Nucleotide metabolism




Functions of nucleotides in biochemistry

  • Building blocks of nucleic acids
  • Cosubstrates and coenzymes
  • Signaling

I’ll be wildly optimistic and assume that you remember a thing or two about nucleic acids, so we will mostly skip this topic.

Nucleotides are very important as cosubstrates in metabolism. As you know, ATP occurs everywhere, but GTP, CTP, and UTP drive some biochemical reactions as well.

Adenosine and adenine nucleotides also function as signaling molecules; for example, ADP is important in thrombocyte activation. Caffeine is an antagonist at adenosine receptors, which tells us that adenosine is important in the regulation of vigilance. Cyclic AMP (slide 7.5.4)and cyclic GMP (slide 9.3.6) function as intracellular second messengers.


Structures of NAD, acetyl-CoA, and PAPS

Structures of NAD,
                  acetyl-CoA, and 3’-phosphoadenosine-5’-phosphosulfate (PAPS)

Nucleotides also occur as parts of more complex cosubstrates and coenzymes, three of which are shown here. These three molecules have very different “business ends.” In coenzyme A, the business end is the thiol group that becomes bound to the substrate, and in NAD+ it is the nicotinamide moiety that undergoes reversible reduction and oxidation. In 3′-phosphoadenosine-5′-phosphosulfate (PAPS), the key feature is the mixed phosphosulfate anhydride that activates the sulfate toward transfer, in much the same way as the terminal phosphate is activated in ATP. In methylcobalamin, the chemically active center is the cobalt ion that facilitates carbon bond cleavage and formation (see section 15.4).

The adenosine moiety found in each of these molecules, shown in blue, does not directly participate in any of the catalytic functions; instead, it just serves as a tag to facilitate recognition of the cosubstrates by the corresponding enzymes. Why, then, do cosubstrates so often possess nucleotides as their binding tags, rather than for example amino acids or peptides? A plausible answer is provided by the RNA world hypothesis.


The RNA world hypothesis

Structure of a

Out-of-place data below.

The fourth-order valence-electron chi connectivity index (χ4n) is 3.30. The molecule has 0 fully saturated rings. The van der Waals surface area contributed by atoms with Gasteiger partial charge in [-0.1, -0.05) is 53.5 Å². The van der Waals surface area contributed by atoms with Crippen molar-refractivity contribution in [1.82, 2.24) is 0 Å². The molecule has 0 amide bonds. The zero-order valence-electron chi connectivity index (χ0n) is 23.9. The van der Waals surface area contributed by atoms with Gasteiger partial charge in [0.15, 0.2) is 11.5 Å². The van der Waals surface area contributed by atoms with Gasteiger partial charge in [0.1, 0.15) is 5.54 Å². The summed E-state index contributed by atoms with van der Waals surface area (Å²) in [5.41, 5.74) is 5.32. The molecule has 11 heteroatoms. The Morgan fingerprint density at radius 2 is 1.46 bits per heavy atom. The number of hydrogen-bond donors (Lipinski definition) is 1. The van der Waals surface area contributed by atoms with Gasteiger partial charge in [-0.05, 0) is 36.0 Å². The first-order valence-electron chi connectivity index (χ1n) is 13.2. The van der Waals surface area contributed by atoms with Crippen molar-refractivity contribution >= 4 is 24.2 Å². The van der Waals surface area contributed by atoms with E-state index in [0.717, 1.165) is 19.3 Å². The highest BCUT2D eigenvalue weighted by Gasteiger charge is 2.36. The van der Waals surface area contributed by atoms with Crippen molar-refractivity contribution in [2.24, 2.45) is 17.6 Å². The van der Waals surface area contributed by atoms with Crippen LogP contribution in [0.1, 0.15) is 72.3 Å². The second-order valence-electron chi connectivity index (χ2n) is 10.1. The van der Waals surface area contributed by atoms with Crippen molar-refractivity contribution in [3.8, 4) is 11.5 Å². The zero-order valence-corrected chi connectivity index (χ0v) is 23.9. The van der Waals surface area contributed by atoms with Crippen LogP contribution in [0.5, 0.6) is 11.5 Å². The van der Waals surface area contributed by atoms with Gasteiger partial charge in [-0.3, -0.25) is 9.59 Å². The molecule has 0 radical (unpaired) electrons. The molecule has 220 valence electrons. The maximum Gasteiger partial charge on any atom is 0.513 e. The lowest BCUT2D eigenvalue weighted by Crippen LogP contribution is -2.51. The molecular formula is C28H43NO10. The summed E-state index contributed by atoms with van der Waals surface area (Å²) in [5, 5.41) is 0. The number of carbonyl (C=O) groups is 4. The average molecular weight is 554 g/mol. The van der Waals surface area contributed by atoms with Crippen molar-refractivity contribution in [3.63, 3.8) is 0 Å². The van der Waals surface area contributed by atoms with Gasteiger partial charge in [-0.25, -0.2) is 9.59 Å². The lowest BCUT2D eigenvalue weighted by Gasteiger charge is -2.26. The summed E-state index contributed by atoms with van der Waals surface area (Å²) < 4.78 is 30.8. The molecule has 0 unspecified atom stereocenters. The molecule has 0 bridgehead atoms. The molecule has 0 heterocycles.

ribosome highlighting RNA and proteins, and schematic illustration of evolutionary
                  path from RNA to protein enzymes

The RNA world is a hypothetical early stage of evolution. In this early world, RNA was the predominant macromolecule. RNA not only stored and propagated genetic information, a role that is almost universally filled by DNA in current life forms, but it also realized and expressed this information, which in current life forms is mostly accomplished by proteins.

The empirical basis of the RNA world hypothesis is that RNA can indeed assume the role of DNA, as it still does in RNA viruses and viroids, and that it can also have catalytic activity, as is the case in ribosomes and smaller ribozymes.

The structure of the ribosome also suggests an evolutionary path along which RNA enzymes may have been replaced by protein enzymes in evolution. The catalytic centers of a ribosome (left) consist entirely of RNA (blue). The tiny red dot in the center represents the antibiotic chloramphenicol, lodged in one of the active sites of a bacterial ribosome; we are peeping at it through the ribosome’s peptide exit tunnel. Ribosomal proteins (green) serve in structural and auxiliary roles.

Like ribosomes, other RNA enzymes may at first have coopted peptides as structural components, and possibly as coenzymes. The peptides may then have grown into ever more important roles within the hybrid molecules, until they took over entirely and made the RNA component obsolete.


Why have cosubstrates become fossilized, whereas enzymes have not?

                  illustrating the number of evolutionary constraints placed on enzymes an
                  cosubstrates, respectively

In a world dominated by RNA, one would expect cosubstrates and carrier molecules to contain some nucleotide moieties also. However, if the above scenario for the evolutionary replacement of RNA enzymes by protein enzymes is correct, why did a similar replacement not occur with cosubstrates?

Let us consider the world from the perspective of an enzyme and of a cosubstrate, respectively. An enzyme’s world is simple, containing one or a few substrates and maybe a cosubstrate or coenzyme. If we make some random change to the structure of the enzyme, there is a reasonable chance that the interactions with all of these ligands will remain intact.